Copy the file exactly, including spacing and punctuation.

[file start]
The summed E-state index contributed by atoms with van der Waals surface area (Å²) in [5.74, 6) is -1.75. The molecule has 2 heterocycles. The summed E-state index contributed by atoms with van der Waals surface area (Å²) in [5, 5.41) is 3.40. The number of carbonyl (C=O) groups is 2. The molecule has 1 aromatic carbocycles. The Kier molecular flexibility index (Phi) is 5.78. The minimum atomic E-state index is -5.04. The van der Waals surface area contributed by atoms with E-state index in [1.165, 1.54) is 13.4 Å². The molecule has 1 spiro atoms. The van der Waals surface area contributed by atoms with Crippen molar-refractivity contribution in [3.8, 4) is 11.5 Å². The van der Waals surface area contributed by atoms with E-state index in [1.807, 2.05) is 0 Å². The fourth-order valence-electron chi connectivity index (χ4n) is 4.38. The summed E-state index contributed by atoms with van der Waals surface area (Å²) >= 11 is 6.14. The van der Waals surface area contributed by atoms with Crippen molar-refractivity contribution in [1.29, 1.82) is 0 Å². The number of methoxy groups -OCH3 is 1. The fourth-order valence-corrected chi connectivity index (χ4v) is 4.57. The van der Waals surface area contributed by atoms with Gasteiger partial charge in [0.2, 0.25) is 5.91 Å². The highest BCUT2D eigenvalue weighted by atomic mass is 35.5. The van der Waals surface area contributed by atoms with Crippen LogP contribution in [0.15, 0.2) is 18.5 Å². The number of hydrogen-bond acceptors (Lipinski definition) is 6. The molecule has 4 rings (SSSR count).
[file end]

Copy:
The summed E-state index contributed by atoms with van der Waals surface area (Å²) in [5.74, 6) is -1.75. The molecule has 2 heterocycles. The summed E-state index contributed by atoms with van der Waals surface area (Å²) in [5, 5.41) is 3.40. The number of carbonyl (C=O) groups is 2. The molecule has 1 aromatic carbocycles. The Kier molecular flexibility index (Phi) is 5.78. The minimum atomic E-state index is -5.04. The van der Waals surface area contributed by atoms with E-state index in [1.165, 1.54) is 13.4 Å². The molecule has 1 spiro atoms. The van der Waals surface area contributed by atoms with Crippen molar-refractivity contribution in [3.8, 4) is 11.5 Å². The van der Waals surface area contributed by atoms with E-state index in [1.807, 2.05) is 0 Å². The fourth-order valence-electron chi connectivity index (χ4n) is 4.38. The summed E-state index contributed by atoms with van der Waals surface area (Å²) >= 11 is 6.14. The van der Waals surface area contributed by atoms with Crippen molar-refractivity contribution in [1.29, 1.82) is 0 Å². The number of methoxy groups -OCH3 is 1. The fourth-order valence-corrected chi connectivity index (χ4v) is 4.57. The van der Waals surface area contributed by atoms with Gasteiger partial charge in [0.2, 0.25) is 5.91 Å². The highest BCUT2D eigenvalue weighted by atomic mass is 35.5. The van der Waals surface area contributed by atoms with Crippen LogP contribution in [0.15, 0.2) is 18.5 Å². The number of hydrogen-bond acceptors (Lipinski definition) is 6. The molecule has 4 rings (SSSR count).